Mike de Jong

B.C. tax dollars fuelling the illicit drug trade

In a shocking and deeply concerning revelation, recent findings have uncovered public money being used to purchase illicit drugs from the dark web, feeding organized crime and perpetuating the drug crisis in B.C. The essence of our province’s toxic drug crisis lies in the relentless fight against drug addiction and its devastating consequences. As taxpayers, we expect our tax dollars to be used ethically in ways that benefit society as a whole — with tangible results to show for it. This clearly is not the case with David Eby, where the crisis has only continued to worsen after six years and two terms of an NDP government.

In the face of this escalating disaster that shows no signs of slowing down, the NDP government’s response has been nothing short of abysmal, where failed public policy experiments such as the decriminalization of hard drugs without guard rails have yielded disastrous results.

David Eby’s experiment is failing. However genuine the intention and motivation may have been, the government’s approach is condemning more British Columbians, including the vulnerable and young people, to a life of drug dependency and a risk of death.

Instead, what was promised as a path to better public health has become a nightmare. Communities, parents, experts, municipalities, and police agencies have voiced their concerns, but government has been slow to respond.

In the midst of this crisis, we have now learned the NDP government diverted $1.2 million in public funds to the Drug User Liberation Front (DULF) and the Vancouver Area Network of Drug Users (VANDU). DULF has openly admitted that the taxpayer money provided by the NDP was used to establish a facility and hire staff who then trafficked in illicit drugs from the dark web — knowingly putting money in the hands of organized crime. Yes, you read that right, public funds were misused to purchase drugs from criminals under the Premier’s watch.

Kevin Falcon and BC United have long been staunch advocates for addressing the toxic drug crisis by overhauling the delivery of mental health and addiction services and building a recovery-oriented system of care for those suffering from addiction. Our “Better is Possible” plan is not just a slogan but a commitment to take concrete actions that prioritize the well-being of British Columbians.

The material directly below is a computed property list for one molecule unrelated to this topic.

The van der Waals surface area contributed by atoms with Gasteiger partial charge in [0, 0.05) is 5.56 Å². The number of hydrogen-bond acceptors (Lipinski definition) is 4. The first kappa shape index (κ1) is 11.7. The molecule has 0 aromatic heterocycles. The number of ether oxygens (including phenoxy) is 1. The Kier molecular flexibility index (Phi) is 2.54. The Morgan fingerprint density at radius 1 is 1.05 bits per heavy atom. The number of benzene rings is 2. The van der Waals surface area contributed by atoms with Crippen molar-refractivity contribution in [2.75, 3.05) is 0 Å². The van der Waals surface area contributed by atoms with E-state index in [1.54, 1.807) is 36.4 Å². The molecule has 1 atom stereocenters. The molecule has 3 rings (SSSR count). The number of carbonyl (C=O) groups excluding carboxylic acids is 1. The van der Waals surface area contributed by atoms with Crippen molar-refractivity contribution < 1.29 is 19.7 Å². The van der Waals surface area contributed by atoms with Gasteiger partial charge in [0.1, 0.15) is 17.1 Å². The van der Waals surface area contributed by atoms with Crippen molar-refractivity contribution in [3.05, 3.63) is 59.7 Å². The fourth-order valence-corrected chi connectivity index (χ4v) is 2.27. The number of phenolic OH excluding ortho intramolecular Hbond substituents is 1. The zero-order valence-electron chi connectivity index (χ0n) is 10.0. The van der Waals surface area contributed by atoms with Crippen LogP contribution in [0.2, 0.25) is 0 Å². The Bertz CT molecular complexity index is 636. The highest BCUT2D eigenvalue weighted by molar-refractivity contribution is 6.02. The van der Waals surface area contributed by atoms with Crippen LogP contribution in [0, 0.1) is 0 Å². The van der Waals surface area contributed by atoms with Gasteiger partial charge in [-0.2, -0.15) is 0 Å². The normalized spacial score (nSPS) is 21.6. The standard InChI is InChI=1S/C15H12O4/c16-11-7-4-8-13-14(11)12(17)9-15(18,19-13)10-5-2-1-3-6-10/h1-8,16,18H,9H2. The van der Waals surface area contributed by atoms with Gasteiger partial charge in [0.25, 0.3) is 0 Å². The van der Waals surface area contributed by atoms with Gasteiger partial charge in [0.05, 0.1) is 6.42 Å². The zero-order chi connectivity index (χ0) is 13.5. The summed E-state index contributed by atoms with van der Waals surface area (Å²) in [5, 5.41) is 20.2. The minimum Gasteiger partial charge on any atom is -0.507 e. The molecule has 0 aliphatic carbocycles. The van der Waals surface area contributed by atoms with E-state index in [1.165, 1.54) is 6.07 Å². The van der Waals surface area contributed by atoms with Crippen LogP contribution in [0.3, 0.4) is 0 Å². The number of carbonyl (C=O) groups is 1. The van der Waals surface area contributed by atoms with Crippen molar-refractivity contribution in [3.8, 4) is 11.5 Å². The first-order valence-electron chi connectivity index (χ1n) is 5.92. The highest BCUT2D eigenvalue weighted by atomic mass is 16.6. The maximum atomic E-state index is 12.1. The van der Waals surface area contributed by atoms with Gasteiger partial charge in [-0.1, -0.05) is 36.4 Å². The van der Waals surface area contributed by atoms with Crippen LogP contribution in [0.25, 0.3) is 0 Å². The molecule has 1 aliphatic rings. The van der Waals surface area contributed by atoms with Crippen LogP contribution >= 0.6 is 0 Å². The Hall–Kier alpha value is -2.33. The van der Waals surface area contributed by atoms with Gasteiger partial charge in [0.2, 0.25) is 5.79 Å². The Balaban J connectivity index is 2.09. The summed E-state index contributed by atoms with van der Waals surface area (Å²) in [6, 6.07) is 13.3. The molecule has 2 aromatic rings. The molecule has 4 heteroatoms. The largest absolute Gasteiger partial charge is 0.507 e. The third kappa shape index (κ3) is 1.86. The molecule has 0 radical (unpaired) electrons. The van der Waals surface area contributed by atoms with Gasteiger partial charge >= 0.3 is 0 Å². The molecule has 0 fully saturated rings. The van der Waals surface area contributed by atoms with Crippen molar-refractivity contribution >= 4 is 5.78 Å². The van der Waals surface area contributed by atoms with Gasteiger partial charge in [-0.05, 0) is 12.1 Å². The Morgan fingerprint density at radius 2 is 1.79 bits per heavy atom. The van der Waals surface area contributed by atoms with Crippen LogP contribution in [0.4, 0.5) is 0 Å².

This contrasts with David Eby’s solution, which was to use taxpayer dollars to fund organizations like DULF and VANDU. While organizations like DULF may claim to operate a “compassion club,” the truth is far from compassionate. The group purchases illicit drugs on the black market and then sells them at cost to a small group of drug users. Such actions not only help fund organized crime but also undermine the very principles of harm reduction.

The statistics surrounding the drug crisis are staggering. The BC Coroners Service reported at least 174 drug-related deaths in August alone, contributing to a grim total of 1,600 fatalities in 2023. The death toll from drug toxicity has now surpassed other leading causes of death in our province, including homicides, suicides, accidents, and natural disasters combined. The gravity of this crisis calls for immediate and decisive action — clearly, David Eby’s approach is not working.

It’s time to address these issues head-on. In the Legislature this week, I reiterated calls for a full forensic audit of every public dollar that was given to these organizations involved in criminal activities. This NDP government must take accountability and tell British Columbians the truth, ensuring that going forward, taxpayer dollars are used to improve the reality on the ground and make people’s lives better, not to fuel the illicit drug trade that harms so many in our province.

British Columbians deserve so much better.


Originally published in the Fraser Valley Today, October 25, 2023

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